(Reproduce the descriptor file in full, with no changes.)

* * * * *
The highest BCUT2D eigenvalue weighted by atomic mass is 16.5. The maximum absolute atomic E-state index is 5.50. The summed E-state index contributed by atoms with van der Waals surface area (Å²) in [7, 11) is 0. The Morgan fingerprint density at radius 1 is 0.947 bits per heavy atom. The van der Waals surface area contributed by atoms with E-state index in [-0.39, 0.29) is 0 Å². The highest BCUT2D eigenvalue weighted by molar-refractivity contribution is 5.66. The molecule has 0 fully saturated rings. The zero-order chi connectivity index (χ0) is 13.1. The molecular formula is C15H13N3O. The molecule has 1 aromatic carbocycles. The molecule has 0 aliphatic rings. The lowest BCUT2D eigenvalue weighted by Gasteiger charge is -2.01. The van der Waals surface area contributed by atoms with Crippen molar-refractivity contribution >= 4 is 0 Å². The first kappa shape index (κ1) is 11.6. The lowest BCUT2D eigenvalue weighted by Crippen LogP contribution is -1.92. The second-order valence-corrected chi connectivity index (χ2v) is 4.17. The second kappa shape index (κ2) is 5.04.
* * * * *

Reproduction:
The highest BCUT2D eigenvalue weighted by atomic mass is 16.5. The maximum absolute atomic E-state index is 5.50. The summed E-state index contributed by atoms with van der Waals surface area (Å²) in [7, 11) is 0. The Morgan fingerprint density at radius 1 is 0.947 bits per heavy atom. The van der Waals surface area contributed by atoms with E-state index in [-0.39, 0.29) is 0 Å². The highest BCUT2D eigenvalue weighted by molar-refractivity contribution is 5.66. The molecule has 0 fully saturated rings. The zero-order chi connectivity index (χ0) is 13.1. The molecular formula is C15H13N3O. The molecule has 1 aromatic carbocycles. The molecule has 0 aliphatic rings. The lowest BCUT2D eigenvalue weighted by Gasteiger charge is -2.01. The van der Waals surface area contributed by atoms with Crippen molar-refractivity contribution >= 4 is 0 Å². The first kappa shape index (κ1) is 11.6. The lowest BCUT2D eigenvalue weighted by Crippen LogP contribution is -1.92. The second-order valence-corrected chi connectivity index (χ2v) is 4.17. The second kappa shape index (κ2) is 5.04.